Originally created 09/14/03

Clemson's Phillips celebrated at Memorial Stadium

CLEMSON, S.C. -- The memory of late broadcaster Jim Phillips, known to generations as "The Voice of the Tigers," was celebrated at Memorial Stadium during Clemson's 37-14 win over Middle Tennessee on Saturday.

Phillips' mark was everywhere, except in the radio booth where he colorfully brought Tiger football to life since arriving from Ohio in 1968. There was a moment of silence in Phillips' honor and scores of orange balloons shaped into the broadcaster's "JP" initials were released to the heavens. Tiger players wore "JP" on their helmets.

The large video screen flashed pictures of Phillips throughout his long career. His best calls were broadcast at halftime and Clemson's band spelled "J-I-M" during its routine.

"It's a hard, hard thing to deal with," said Jeff Bright, Phillips' radio engineer the past four years.

Phillips died suddenly Tuesday morning after seven hours of surgery for a ruptured aorta. His visitation was held Thursday in the President's Box at the stadium. He was laid to rest Friday afternoon, a day before what was expected to be his 402nd football broadcast.

"Jim was a perfect fit for Clemson," said Bob Fulton, Phillips' close friend and longtime South Carolina broadcasting rival as "The Voice of the Gamecocks " for 43 seasons.

Fulton came at the request of Phillips' family and called a Tigers series in his friend's honor.

"Today, I'm the voice of the Tigers, but I couldn't possibly replace the man who left," Fulton said. "Thirty-six years, it's really a time for celebration for all the wonderful things he did for the university."

Wearing a purple-and-orange Clemson cap - there's a sight to make many Gamecock fans wretch - Fulton's stately voice told the tale of Clemson's third touchdown drive ended on Chad Jasmin's 3-yard score.

"Mr. Fulton, are you allowed to get excited about that touchdown?" asked Will Merritt, who became Phillips' football analyst this year.

Phillips, 69, called more than 2,000 sporting events for Clemson. He handled broadcasts for football, men's and women's basketball, and baseball. Add in football and basketball coaches call-in radio shows and TV shows and Phillips was the year-round sound for Clemson sports.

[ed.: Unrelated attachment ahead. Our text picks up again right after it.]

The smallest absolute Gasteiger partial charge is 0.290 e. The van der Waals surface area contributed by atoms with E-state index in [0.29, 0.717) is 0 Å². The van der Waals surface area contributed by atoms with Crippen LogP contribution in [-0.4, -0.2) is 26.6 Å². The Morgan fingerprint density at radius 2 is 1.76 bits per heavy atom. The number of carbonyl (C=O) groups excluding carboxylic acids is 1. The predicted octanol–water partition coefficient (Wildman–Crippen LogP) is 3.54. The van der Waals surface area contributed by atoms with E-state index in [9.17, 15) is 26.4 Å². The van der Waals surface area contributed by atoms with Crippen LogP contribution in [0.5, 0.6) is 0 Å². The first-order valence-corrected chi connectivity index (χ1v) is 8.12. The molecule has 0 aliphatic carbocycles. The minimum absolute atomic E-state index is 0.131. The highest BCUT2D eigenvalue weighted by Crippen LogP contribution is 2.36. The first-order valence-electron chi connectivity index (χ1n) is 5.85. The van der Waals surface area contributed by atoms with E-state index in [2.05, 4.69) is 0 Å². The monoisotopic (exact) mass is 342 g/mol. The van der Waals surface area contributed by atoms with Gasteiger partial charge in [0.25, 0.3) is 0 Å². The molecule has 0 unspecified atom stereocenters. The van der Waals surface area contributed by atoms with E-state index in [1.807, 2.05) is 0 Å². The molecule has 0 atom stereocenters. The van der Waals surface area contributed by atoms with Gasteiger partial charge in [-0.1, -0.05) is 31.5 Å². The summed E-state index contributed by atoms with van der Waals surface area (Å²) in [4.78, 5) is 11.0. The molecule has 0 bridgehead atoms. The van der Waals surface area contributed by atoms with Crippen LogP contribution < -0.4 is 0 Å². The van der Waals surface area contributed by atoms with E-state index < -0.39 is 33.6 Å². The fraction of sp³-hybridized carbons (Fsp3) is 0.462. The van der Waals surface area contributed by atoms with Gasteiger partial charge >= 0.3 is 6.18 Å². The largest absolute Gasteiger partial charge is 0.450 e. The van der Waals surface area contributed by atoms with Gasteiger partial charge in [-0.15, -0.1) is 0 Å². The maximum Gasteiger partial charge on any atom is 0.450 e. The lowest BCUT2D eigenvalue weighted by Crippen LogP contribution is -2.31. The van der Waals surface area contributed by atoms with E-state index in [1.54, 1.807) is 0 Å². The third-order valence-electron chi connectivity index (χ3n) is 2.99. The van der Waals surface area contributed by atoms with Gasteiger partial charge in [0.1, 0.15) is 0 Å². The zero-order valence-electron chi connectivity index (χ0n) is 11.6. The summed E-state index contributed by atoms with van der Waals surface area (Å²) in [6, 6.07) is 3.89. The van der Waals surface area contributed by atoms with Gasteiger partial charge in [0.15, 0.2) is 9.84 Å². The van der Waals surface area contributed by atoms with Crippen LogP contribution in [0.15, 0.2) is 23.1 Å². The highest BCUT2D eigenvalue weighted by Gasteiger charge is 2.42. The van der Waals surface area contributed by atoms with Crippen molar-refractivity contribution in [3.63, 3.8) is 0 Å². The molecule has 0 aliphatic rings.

"He's set the stage, he's walked through the woods and now we get to follow that path," Merritt said.

Fans unable to get to the visitation or funeral this week showed their emotions at the game, cheering after each of his memorable calls. One blue minivan on the way to the stadium was filled with Clemson stickers and flags. On it's back window was written, "Jim Phillips, the Voice of the Tigers, Thanks for the Memories."

It's been that way since the tragic news broke, said Phillips son Jeff. "The way that the Clemson family has pulled together and made this a true celebration of a man who would be floored by it all and made this a rewarding experience for our family," he said.

Clemson sports information director Tim Bourret, Phillips' basketball broadcast partner for 23 years, was asked by the family to call the game in Phillips' chair. Bourret told the radio audience he was "accepting the greatest honor I have ever received in college athletics."

A large color portrait of Phillips hung on the back wall of the booth with smaller black-and-white pictures of the eight Clemson football coaches he served for lined underneath.

"Jim Phillips provided Clemson coaches, players, administrators, and most of all the fans with a guiding light to Clemson athletics. He will forever be the Voice of the Tigers," Bourret said during his pre-game report.

"Right now, Jim is in heaven monitoring this broadcast and saying, 'OK, Tim, that's enough, I want to hear about the game."'

On the Net: Listen to excerpts of Phillips' calls: http://clemsontigers.ocsn.com/genrel/090903aab.html


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